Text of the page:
|Lucky dog: Several days after his adoption, Bourek has put on weight and gained confidence.|
The loss of our childhood companion and protector left an instant void in the house. So the next Christmas, I didn't hesitate in listing "puppy" at the top of my holiday wish list. I wanted a dog of my own so badly that it ached. My mother, mercilessly practical, tried to talk sense into me, pointing out how little time our increasingly busy work, school, and sports schedules permitted us to be home.
Today I can see that she was right—it would have been unfair to the dog. But at the time, I wasn't interested in listening. Until the day I got a puppy, I swore to the whole family, I would call my sister "Puppy". Unfortunately for Maggie, the innocent victim in this battle of wills, I have continued to execute the threat faithfully ever since—long enough for the nickname to stick of its own accord, long
after I had left home and given up on the hope of finding a puppy waiting for me one Christmas morning.
* * *
A few months ago, when Nina and I were moving into our apartment here in central Algiers, a wriggling ball of fur squirmed out from a bush. It had only taken 18 years, but the gods had answered my prayers.
Her name was Liza, we soon learned, and she was living at the neighbors' temporarily. A friend's Belgian Malinois (a race favored by bomb squads and militaries worldwide for their agility, strength, and intelligence) had birthed a litter of puppies, and our neighbors were caring for this little one until they could find a permanent home for her. "Take her, please," the neighbor's wife begged me, a look of utter exhaustion in her eyes.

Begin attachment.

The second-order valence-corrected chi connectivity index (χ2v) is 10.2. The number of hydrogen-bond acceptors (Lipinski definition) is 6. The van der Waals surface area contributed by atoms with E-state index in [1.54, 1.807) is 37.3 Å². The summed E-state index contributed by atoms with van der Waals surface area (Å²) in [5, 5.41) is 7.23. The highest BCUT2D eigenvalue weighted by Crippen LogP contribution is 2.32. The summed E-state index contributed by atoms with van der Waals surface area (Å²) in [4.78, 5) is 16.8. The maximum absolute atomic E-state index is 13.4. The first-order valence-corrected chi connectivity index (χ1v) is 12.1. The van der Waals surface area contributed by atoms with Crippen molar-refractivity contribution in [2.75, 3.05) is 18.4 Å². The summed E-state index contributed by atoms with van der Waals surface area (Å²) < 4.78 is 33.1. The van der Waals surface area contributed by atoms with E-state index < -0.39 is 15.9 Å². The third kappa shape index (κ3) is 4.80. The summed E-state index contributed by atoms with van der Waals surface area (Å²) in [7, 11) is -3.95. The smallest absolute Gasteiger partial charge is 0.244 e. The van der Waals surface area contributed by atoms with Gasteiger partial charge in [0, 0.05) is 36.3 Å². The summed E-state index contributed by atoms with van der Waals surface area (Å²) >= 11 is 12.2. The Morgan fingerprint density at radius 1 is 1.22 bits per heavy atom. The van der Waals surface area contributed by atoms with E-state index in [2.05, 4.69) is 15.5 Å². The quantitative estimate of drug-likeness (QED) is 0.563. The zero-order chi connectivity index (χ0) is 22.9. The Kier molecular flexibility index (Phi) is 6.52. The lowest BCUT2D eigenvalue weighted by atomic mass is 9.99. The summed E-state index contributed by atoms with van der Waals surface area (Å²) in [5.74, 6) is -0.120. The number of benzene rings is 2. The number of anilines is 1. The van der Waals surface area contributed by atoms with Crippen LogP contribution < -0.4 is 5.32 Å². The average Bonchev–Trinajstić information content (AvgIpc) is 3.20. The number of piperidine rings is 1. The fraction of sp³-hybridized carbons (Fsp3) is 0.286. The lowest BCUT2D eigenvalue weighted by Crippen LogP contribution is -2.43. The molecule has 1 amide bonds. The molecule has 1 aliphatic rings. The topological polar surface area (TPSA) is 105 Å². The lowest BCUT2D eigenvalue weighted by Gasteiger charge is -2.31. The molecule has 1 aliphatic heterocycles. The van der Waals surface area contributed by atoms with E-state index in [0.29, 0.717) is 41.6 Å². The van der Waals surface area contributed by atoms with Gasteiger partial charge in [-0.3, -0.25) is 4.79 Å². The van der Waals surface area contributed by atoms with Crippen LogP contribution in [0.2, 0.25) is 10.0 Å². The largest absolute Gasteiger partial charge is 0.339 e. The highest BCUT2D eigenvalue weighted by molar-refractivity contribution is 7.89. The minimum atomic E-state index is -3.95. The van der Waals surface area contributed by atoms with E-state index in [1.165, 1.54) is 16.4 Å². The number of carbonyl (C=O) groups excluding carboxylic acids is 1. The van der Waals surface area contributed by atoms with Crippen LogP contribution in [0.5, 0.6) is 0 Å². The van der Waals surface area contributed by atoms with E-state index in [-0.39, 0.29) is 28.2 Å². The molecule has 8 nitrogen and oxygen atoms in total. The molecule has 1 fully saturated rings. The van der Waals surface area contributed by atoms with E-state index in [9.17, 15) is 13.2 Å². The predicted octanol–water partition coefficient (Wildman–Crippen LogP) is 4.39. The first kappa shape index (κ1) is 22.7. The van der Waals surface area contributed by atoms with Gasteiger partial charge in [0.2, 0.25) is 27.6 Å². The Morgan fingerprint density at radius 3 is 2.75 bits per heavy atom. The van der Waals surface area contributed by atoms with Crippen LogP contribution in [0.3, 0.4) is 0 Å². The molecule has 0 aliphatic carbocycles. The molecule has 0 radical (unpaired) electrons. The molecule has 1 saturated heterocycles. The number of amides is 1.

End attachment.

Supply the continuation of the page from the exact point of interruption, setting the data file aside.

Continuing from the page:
After much deliberation, I decided to take her for a "test drive". For 24 hours, Liza was mine. She ate my food, pissed on my carpet, chewed on my shoes, shit on my living room floor, bit my ankles, dug in my house plants, and drove me crazy. When the day was up, I concluded with considerable regret that, yes, this was too much for me to handle. It just wasn't feasible with a job and frequent travels and a busy social life. Though Liza was as cute and charming as can be, a Malinois puppy is too big, too active, too smart to be anything less than a first and only priority, much less a manageable apartment dog.
* * *
Was it the right decision? I spent weeks asking myself that. Each time we went out to dinner, left Algiers for a long weekend, or slept in late, I thought about how none of that would have been possible with a dog in our lives. But then I thought about how much I'd love to have a dog's companionship, and how I have a part-time job with a very flexible schedule for the first time in my life, and who knows how long that will last?
I was still turning these questions over in my head a week ago when Nina and I set off for dinner at a friend's. As we left our apartment complex, a dirty brown puppy poked his head timidly from behind the guard post. We stopped. "He's been running around here for a few days now, poor guy," the guard said, handing the emaciated street dog a scrap of raw chicken remains from the butcher's. "You want him?"